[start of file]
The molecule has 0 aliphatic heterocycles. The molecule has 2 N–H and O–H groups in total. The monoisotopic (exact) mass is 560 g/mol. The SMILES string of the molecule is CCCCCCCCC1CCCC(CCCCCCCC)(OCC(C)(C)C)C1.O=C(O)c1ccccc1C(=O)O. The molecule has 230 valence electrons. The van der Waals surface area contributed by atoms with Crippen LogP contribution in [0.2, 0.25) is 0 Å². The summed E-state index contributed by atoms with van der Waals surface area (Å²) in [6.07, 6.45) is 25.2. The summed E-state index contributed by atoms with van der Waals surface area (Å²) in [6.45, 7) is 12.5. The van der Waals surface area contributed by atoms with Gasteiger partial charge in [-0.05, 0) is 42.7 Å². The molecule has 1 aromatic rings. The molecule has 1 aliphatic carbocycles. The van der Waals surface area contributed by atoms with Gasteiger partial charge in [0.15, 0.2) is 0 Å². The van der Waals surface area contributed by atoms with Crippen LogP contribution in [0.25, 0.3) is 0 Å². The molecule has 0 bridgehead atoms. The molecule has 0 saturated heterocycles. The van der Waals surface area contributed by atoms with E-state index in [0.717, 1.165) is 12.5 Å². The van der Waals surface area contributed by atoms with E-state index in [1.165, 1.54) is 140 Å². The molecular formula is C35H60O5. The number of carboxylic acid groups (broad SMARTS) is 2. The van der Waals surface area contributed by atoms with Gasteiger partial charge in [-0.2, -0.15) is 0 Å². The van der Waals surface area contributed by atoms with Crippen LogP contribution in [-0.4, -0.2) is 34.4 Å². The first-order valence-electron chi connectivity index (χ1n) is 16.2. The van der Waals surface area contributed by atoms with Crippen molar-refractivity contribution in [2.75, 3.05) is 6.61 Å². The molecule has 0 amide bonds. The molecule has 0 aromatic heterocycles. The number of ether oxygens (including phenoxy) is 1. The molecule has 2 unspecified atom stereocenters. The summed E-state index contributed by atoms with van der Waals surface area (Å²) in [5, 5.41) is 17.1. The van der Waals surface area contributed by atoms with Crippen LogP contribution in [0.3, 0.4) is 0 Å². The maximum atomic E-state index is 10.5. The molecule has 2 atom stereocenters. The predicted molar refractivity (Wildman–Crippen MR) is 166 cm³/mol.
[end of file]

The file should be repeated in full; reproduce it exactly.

The molecule has 0 aliphatic heterocycles. The molecule has 2 N–H and O–H groups in total. The monoisotopic (exact) mass is 560 g/mol. The SMILES string of the molecule is CCCCCCCCC1CCCC(CCCCCCCC)(OCC(C)(C)C)C1.O=C(O)c1ccccc1C(=O)O. The molecule has 230 valence electrons. The van der Waals surface area contributed by atoms with Crippen LogP contribution in [0.2, 0.25) is 0 Å². The summed E-state index contributed by atoms with van der Waals surface area (Å²) in [6.07, 6.45) is 25.2. The summed E-state index contributed by atoms with van der Waals surface area (Å²) in [6.45, 7) is 12.5. The van der Waals surface area contributed by atoms with Gasteiger partial charge in [-0.05, 0) is 42.7 Å². The molecule has 1 aromatic rings. The molecule has 1 aliphatic carbocycles. The van der Waals surface area contributed by atoms with Gasteiger partial charge in [0.15, 0.2) is 0 Å². The van der Waals surface area contributed by atoms with Crippen LogP contribution in [0.25, 0.3) is 0 Å². The molecule has 0 bridgehead atoms. The molecule has 0 saturated heterocycles. The van der Waals surface area contributed by atoms with E-state index in [0.717, 1.165) is 12.5 Å². The van der Waals surface area contributed by atoms with E-state index in [1.165, 1.54) is 140 Å². The molecular formula is C35H60O5. The number of carboxylic acid groups (broad SMARTS) is 2. The van der Waals surface area contributed by atoms with Gasteiger partial charge in [-0.2, -0.15) is 0 Å². The van der Waals surface area contributed by atoms with Crippen LogP contribution in [-0.4, -0.2) is 34.4 Å². The first-order valence-electron chi connectivity index (χ1n) is 16.2. The van der Waals surface area contributed by atoms with Crippen molar-refractivity contribution in [2.75, 3.05) is 6.61 Å². The molecule has 0 amide bonds. The molecule has 0 aromatic heterocycles. The number of ether oxygens (including phenoxy) is 1. The molecule has 2 unspecified atom stereocenters. The summed E-state index contributed by atoms with van der Waals surface area (Å²) in [5, 5.41) is 17.1. The van der Waals surface area contributed by atoms with Crippen LogP contribution in [0.3, 0.4) is 0 Å². The maximum atomic E-state index is 10.5. The molecule has 2 atom stereocenters. The predicted molar refractivity (Wildman–Crippen MR) is 166 cm³/mol.